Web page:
The Japanese Journal of Applied Physics (JJAP) is an international journal for the advancement and dissemination of knowledge in all fields of applied physics. The journal publishes articles dealing with the applications of physical principles as well as articles concerning the understanding of physics that have particular applications in mind. It is published by IOP Publishing Ltd on behalf of the Japan Society of Applied Physics (JSAP).
This publication is partially supported by a Grant-in-Aid for Publication of Scientific Research Results from the Japan Society for the Promotion of Science.
Congratulations to Isamu Akasaki, Hiroshi Amano and Shuji Nakamura on being awarded the 2014 Nobel Prize for Physics. Several of the key papers cited by the Nobel committee were published in this journal - visit the 2014 Nobel collection to read them for free.
From 2014, JJAP will be published by IOP Publishing on behalf of The Japan Society of Applied Physics. All submissions and refereeing will continue to be handled by the JJAP Editorial Office at The Japan Society of Applied Physics. To submit a paper to JJAP, please connect to the editorial website.
JJAP publishes a number of Special Issues each year. These feature research articles presented at major international conferences. These articles are fully peer-reviewed to JJAP's usual acceptance criteria. Fifteen special issues are planned for 2014. Click here for a list of the 2014 Special Issues.
In the last 30 days
Shintaro Sato 2015 Jpn. J. Appl. Phys. 54 040102
Graphene is a two-dimensional material with a one-atom-thick layer of carbon. Since the first report of the excellent electrical properties of graphene in 2004, its unique physical properties have been attracting attention and research on the application of graphene to electronic and photonic devices has been intensively carried out. In this review, recent research trends in the application of graphene to electronic devices, particularly transistors and interconnects, and graphene formation techniques are examined. In addition, the technical issues to be addressed for its application to electronic devices and the prospects for future graphene devices are discussed.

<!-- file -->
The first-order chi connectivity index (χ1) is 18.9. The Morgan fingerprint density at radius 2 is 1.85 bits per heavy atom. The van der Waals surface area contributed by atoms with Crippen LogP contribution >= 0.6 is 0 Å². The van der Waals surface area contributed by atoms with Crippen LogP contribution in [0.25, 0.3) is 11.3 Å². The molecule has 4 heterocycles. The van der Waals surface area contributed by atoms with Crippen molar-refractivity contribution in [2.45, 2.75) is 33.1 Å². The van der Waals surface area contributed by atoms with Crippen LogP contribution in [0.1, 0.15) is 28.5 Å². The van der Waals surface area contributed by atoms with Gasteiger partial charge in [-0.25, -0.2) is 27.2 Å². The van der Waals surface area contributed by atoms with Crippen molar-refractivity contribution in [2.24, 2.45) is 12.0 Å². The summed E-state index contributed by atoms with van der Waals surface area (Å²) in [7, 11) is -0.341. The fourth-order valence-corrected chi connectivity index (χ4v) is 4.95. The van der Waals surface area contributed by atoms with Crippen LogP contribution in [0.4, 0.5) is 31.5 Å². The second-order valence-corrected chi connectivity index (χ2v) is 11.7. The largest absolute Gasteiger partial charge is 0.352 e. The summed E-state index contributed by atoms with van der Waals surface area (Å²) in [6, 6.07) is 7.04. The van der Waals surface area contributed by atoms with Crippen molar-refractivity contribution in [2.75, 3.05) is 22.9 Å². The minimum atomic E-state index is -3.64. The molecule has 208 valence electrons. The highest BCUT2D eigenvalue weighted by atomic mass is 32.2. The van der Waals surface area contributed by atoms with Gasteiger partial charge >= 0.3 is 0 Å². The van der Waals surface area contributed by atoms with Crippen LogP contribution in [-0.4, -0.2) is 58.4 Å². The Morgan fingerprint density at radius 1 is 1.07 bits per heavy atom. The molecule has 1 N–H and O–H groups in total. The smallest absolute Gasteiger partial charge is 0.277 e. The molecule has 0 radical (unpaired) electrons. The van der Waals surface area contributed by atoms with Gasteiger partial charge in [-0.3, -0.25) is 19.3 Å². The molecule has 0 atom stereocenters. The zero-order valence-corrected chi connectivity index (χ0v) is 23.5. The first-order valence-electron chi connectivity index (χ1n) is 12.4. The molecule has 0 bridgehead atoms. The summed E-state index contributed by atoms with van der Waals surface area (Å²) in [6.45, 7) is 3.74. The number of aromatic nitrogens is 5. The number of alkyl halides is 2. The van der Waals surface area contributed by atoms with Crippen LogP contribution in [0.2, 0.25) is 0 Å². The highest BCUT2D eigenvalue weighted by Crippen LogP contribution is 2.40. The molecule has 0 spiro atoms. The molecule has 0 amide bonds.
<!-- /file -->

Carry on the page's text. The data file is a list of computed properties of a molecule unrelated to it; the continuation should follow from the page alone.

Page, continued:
Chao Zhang et al 2015 Jpn. J. Appl. Phys. 54 08LA01
We provide an overview of the development of a merged system of low-temperature ultrahigh-vacuum scanning tunneling microscope (STM) with photon collection and detection units for optical imaging at the nanoscale. Focusing on our own work over the past ten years, the paper starts from a brief introduction of the STM induced luminescence (STML) technique and the challenge for nanoscale optical imaging, and then describes the design and instrumentation on the photon collection and detection system. The powerful potentials of the technique are illustrated using several selected examples from STML to tip enhanced Raman scattering that are mainly related to photon mapping. Such photon maps could reveal not only the local electromagnetic properties and the nature of optical transitions in the junction, but also exhibit spatial imaging resolution down to sub-molecular and sub-nanometer scale. The paper is concluded with a brief overlook on the future development of the STML technique.
Kazuhito Hashimoto et al 2005 Jpn. J. Appl. Phys. 44 8269
Photocatalysis has recently become a common word and various products using photocatalytic functions have been commercialized. Among many candidates for photocatalysts, TiO 2 is almost the only material suitable for industrial use at present and also probably in the future. This is because TiO 2 has the most efficient photoactivity, the highest stability and the lowest cost. More significantly, it has been used as a white pigment from ancient times, and thus, its safety to humans and the environment is guaranteed by history. There are two types of photochemical reaction proceeding on a TiO 2 surface when irradiated with ultraviolet light. One includes the photo-induced redox reactions of adsorbed substances, and the other is the photo-induced hydrophilic conversion of TiO 2 itself. The former type has been known since the early part of the 20th century, but the latter was found only at the end of the century. The combination of these two functions has opened up various novel applications of TiO 2, particularly in the field of building materials. Here, we review the progress of the scientific research on TiO 2 photocatalysis as well as its industrial applications, and describe future prospects of this field mainly based on the present authors' work.